The James Webb Space Telescope has peered through time and huge amounts of dust to capture a new image of the Cartwheel Galaxy, revealing the spinning ring of color in unprecedented clarity. Located around 500 million light-years from Earth in the constellation Sculptor, the Cartwheel gained its shape during a spectacular head-on collision between two galaxies. The impact sent two rings expanding from the galaxy's center, "like ripples in a pond after a stone is tossed into it".
A smaller white ring remains closer to the galaxy's center, while the outer ring, with its spokes of color, has been expanding into the universe for around 440 million years, the statement added. As the outer ring expands it runs into gas, sparking the formation of new stars. The Hubble telescope had previously captured images of the rare ring galaxy, which is believed to have been a spiral galaxy like our own Milky Way before it was hit by a smaller intruder galaxy.
But the Webb telescope, which launched in December 2021 and revealed its first images to global fanfare last month, has a far greater reach. Webb's ability to detect infrared light allowed it to see through the "tremendous amount of hot dust" obscuring the view of the Cartwheel Galaxy. This revealed new details about star formation in the galaxy, as well as the behavior of the supermassive black hole at its heart.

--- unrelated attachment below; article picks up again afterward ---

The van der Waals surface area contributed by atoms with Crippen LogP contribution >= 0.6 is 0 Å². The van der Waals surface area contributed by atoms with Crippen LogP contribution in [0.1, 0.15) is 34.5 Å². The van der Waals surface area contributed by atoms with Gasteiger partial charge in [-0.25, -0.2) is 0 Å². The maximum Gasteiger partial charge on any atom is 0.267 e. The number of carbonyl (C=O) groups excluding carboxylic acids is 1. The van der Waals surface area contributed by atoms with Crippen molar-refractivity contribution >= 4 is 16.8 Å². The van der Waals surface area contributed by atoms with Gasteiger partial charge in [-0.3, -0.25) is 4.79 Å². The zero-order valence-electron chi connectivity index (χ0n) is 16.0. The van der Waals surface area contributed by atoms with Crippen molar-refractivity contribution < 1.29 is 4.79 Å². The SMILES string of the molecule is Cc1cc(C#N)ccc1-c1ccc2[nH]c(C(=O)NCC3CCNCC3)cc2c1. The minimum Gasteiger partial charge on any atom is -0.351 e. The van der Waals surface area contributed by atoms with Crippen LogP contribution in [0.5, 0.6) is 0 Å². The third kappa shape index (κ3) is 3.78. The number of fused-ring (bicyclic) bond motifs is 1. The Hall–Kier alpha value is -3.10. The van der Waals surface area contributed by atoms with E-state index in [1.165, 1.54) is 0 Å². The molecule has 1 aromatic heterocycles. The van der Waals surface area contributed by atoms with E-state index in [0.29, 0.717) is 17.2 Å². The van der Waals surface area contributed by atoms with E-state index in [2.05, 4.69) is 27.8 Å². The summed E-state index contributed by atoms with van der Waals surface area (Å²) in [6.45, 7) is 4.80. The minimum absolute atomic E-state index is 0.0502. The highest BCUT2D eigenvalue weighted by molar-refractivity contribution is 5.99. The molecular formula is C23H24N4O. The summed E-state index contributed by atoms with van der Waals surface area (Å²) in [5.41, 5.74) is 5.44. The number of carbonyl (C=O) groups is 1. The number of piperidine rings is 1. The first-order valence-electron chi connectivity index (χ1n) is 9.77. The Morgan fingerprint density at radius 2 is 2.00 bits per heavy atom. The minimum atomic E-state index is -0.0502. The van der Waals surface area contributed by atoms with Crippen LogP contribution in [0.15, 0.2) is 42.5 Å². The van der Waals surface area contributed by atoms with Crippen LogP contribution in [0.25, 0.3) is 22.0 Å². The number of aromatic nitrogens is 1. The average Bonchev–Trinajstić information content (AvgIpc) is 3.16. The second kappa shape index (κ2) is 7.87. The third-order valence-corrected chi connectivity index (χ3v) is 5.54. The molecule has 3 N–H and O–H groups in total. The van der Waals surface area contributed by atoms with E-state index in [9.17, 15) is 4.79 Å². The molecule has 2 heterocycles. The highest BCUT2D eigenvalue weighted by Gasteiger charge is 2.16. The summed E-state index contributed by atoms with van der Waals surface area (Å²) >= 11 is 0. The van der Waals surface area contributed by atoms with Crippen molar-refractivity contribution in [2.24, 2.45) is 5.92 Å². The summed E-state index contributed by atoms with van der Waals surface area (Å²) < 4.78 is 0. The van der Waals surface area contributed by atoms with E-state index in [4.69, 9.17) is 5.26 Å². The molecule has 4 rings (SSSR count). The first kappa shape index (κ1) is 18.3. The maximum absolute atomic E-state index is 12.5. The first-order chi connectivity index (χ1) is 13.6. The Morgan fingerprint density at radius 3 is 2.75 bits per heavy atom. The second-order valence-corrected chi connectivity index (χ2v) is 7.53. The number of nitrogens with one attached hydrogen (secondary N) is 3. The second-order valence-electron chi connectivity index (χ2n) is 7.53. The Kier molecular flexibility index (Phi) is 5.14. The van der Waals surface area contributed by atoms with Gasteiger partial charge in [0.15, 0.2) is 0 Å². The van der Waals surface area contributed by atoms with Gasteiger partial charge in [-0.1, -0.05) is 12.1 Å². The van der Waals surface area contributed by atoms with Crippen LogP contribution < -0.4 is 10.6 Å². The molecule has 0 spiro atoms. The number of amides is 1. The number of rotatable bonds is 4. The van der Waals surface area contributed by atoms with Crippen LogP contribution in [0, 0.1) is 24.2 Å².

It was also able to detect regions rich in hydrocarbons and other chemicals, as well as dust that is similar to dust on Earth. Behind the Cartwheel, two smaller galaxies shine brightly, while even more galaxies can be seen behind them. The observations show that the Cartwheel Galaxy is still in a "very transitory stage". While Webb gives a snapshot of the current state of the Cartwheel, it also provides insight into what happened to this galaxy in the past and how it will evolve in the future.